0:26:18.2 AS: It's obvious, but maybe not proven.

 

0:26:21.9 JD: Yeah, I think so. I think so.

 

0:26:28.4 AS: Okay.

 

[SILENCE]

 

0:26:30.9 JD: Yeah. I think that's a pretty good spot to wrap up this opener with the... We covered those first four lessons and started to look at how this project unfolded in, Jessica's classroom. And I think, next we can kind of see as she gathered more data, what this looked like over time. And then as she sort of had that baseline in place, then the next thing we'll look at is: what did she do as a change idea or an intervention to try to make these rates go higher in her classroom?

 

0:27:08.4 AS: That's interesting. I mean, in my wrap up of this, I think how lucky, is Jessica to have someone from the outside? I think a lot of teachers and a lot of people in business, they don't really have anybody to go to. And the company's not providing that type of stuff or the school is not providing that. And so you just kind of make it up as you go along. And I think that's, that's one of the things, 'cause I'm, I think like probably other listeners and viewers who are, listening to this, they're thinking, I wonder if John could help me do that in my area? The idea of, we all know there's places that we could improve that we may not be. And if a school system can provide that, wow, that's a big... That's exciting.

 

0:27:56.6 JD: Yeah. I'd be happy to. And it was like a, it was definitely a mutual effort. Jessica put a lot of work into sort of, 'cause she has gone through that fellowship, she had to sort of learn all of these tools and then actually, turn around and put them into practice in her classroom. And she found ways to do this in a way where, she could still do the things she was required to do, like delivering the lessons that she was required to deliver and those types of things. But then she found ways to sort of incorporate what she learned in the fellowship to make her classroom better. Seeing that, seeing her openness to feedback that really made this like a, I think a, mutually beneficial experience. And I think the kids enjoyed it too.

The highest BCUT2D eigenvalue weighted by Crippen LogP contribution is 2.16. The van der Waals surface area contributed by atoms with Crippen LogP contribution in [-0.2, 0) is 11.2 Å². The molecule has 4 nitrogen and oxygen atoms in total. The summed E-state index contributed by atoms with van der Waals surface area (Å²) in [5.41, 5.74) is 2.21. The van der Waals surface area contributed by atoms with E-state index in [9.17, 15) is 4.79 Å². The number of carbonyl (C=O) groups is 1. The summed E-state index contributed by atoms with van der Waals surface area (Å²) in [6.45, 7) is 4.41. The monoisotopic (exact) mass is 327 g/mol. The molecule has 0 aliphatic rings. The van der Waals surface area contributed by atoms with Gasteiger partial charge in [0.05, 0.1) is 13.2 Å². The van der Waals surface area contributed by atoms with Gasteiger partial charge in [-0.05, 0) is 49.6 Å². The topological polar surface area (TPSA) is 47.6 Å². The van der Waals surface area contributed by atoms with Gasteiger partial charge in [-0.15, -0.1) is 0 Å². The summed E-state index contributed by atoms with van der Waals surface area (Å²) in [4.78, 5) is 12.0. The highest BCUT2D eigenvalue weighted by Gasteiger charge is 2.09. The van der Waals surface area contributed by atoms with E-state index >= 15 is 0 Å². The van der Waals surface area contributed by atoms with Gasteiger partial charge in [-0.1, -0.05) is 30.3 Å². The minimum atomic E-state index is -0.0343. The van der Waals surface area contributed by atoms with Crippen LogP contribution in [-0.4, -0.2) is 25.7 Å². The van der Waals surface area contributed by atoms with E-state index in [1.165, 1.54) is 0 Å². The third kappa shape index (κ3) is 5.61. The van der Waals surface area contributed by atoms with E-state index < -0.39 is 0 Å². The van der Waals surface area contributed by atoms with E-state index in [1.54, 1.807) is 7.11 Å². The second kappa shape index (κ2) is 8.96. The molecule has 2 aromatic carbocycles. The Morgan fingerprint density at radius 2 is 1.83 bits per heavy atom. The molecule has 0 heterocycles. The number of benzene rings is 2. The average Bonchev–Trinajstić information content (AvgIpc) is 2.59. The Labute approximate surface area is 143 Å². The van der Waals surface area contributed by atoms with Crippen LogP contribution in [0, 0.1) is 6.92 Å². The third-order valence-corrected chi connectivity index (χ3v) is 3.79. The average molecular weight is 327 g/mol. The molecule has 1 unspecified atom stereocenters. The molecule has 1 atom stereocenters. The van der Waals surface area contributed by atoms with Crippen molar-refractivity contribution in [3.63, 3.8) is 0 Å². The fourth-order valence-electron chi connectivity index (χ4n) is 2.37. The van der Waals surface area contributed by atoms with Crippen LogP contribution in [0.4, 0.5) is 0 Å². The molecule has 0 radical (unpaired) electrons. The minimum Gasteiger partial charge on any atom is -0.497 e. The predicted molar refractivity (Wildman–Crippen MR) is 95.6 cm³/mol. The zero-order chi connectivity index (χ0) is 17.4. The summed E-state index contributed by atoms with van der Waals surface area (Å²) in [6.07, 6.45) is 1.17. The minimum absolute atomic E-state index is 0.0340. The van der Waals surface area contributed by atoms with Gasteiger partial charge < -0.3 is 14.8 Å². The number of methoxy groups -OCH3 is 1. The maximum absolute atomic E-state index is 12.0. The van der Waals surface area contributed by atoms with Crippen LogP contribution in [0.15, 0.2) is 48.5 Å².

0:28:39.2 AS: And the purpose of this series too is, the idea of how can you do this at home and how can you start doing it in your own school, in your own classroom, in your own life? And so I think I'm looking forward to the next session where we're gonna go deeper into... I've already got, a series of questions and things that I'm wondering, and then I saw some tabs in your, in your worksheet that I thought, okay, there's gonna be some more interesting stuff. So I think we're all gonna see you in that next section.

 

0:29:09.9 AS: And on behalf of everyone at the Deming Institute, I want to thank you again for this discussion and, taking the time to go through these steps with us. And for listeners, remember to go to deming.org to continue your journey. You can find John's book Win-Win, W Edwards Deming, the System of Profound Knowledge and the Science of Improving Schools on amazon.com. This is your host, Andrew Stotz. And I'll leave you with one of my favorite quotes from Dr. Deming, and it's particularly apropos, people are entitled to joy in work.